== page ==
One thing I noticed, and I hope you don’t mind me saying this, is that there seems to be a Minor Science sound. “Interesting. Okay, I think that’s good.” There were certain elements of certain tracks – the two tracks that I previously would have thought particularly had this sound would be the Cosmin TRG remix and “Volumes”. And the way I kind of describe it is: it’s like a bang, followed by a crescendo and then a stop. Does that make sense? There is very much a sort of drop down to nothing at the end of the bar, and then it starts again, and I’ve really noticed that on “Polyglottal” and “For Want of Gelt”. Is that something that you have noticed yourself or has it just happened? “Yeah, it’s interesting doing a longer release for the first time. You’re really confronted with your various tics and habits, predilections, in a way that, when doing two-trackers, you’re not really. I always found in the past that because a year would pass between each record, and it would just be two tracks on each record, there’d be quite a lot of advancement and change from record to record. But when you’re doing 10 tracks in one whack, you do start to notice how the same kind of things recur. And to an extent that’s good, right, because it’s good to have consistency, but if you go too far, then it just becomes annoying for the listener. Those cuts and switches and things, the first version of the album, or an early version of the album had a lot more of that kind of thing in it. A lot more fake-outs and unexpected silences. And when I started sending it to a few friends, they said, “This is just exhausting, you have to tone that down.” So I then went back through and smoothed things out quite a lot. So hopefully there’s just enough of it, that you recognise it. Maybe as a little trademark, but it’s not slathered over the whole thing. At least I hope so.”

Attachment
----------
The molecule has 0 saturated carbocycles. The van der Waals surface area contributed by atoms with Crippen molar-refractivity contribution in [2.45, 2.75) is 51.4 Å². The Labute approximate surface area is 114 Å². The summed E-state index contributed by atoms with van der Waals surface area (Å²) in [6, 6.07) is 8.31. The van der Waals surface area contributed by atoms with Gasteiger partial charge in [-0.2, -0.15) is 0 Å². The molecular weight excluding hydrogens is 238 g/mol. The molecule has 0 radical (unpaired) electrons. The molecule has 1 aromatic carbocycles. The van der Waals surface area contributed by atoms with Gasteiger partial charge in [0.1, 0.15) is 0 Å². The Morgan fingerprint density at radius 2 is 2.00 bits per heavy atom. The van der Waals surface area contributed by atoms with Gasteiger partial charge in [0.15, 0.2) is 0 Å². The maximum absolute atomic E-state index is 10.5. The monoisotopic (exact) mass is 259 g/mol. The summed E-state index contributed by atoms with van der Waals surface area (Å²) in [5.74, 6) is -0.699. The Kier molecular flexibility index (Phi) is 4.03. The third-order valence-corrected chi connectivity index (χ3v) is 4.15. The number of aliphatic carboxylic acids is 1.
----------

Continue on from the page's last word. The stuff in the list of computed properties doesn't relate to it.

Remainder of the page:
Speaking of “For Want of Gelt”, I noticed it’s 170 BPM, it’s pretty fast. One thing I’ve noticed is that there’s this whole thing about everything getting faster lately. “I was actually pondering this weekend the fact that I’ve sort of unwittingly become a part of this faster-faster thing, and wondering how I feel about that. Because on the album there’s “For Want of Gelt” and also “Balconies”, it’s like 160, and then “Gone Rouge” is 150. There’s not much stuff in, one could say, a conventional tempo range – like 120 to 136. And I think that was a product of this fairly hefty writer’s block that I had for a while, before doing the album, where I felt a lot of pressure to follow up on the stuff that I’d done. And if I started doing something in that very solid, dependable tempo range, I would feel almost overwhelmed by the responsibility to make it a ‘banger’. So working with really weird tempos, and also on some of the tracks, weird time signatures, was a way of getting things going and not feeling that strange pressure or restriction. But then, subsequently, recently in my DJing, I’ve also been playing really fast and been enjoying doing that. So, I’m totally part of this moment, somehow. I guess that’s the way these things go, right? That’s why it is a little moment, because so many people are coincidentally coming at it from perhaps from different angles and ending up in the same place.”